The particular initialization files responsible for your system's configuration depend on which shell the system administrator has specified as your default shell when your system was first installed. The Bourne shell is the default shell for the Solaris operating environment, but you can also use the C shell or Korn shell. Each of these shells has its own initialization file (or files).
$ echo $SHELL /bin/sh
Review the output of the command to determine your default shell.
Refer to the following list to identify your default shell.
Regardless of the shell you are using, when you first log in your system generally runs the system profile file, /etc/profile. This file is generally owned by the system administrator and is readable (but not writable) by all users.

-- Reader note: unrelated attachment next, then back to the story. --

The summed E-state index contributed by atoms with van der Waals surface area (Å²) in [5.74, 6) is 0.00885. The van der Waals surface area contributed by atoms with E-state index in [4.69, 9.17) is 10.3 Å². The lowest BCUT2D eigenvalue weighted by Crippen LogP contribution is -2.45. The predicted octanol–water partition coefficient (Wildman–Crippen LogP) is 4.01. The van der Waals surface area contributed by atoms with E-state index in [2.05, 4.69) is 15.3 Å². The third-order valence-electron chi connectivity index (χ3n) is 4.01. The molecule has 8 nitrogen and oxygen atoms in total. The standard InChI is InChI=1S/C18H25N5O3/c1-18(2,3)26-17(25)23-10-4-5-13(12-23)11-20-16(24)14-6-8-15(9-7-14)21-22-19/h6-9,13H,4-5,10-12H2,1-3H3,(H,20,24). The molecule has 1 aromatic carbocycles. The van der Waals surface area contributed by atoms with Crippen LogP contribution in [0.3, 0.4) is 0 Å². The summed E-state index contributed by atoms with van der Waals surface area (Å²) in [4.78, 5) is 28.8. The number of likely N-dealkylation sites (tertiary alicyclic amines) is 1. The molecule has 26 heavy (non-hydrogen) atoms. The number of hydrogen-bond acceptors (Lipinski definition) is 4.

After your system executes the system profile, it runs the user profile. The user profile is one (or more) initialization files that define your working environment. For example, if you're in the CDE environment your system checks this file (or set of files) each time you start a new terminal or window.
Depending on which shell is set up as your default, your user profile can be one of the following:
.profile (for the Bourne and Korn shells)
.bash_profile (for the Bourne Again shell)
.login and .cshrc (for the C shell)
.tcshrc and .cshrc (for the TC shell)
.zlogin and .zshrc (for the Z shell)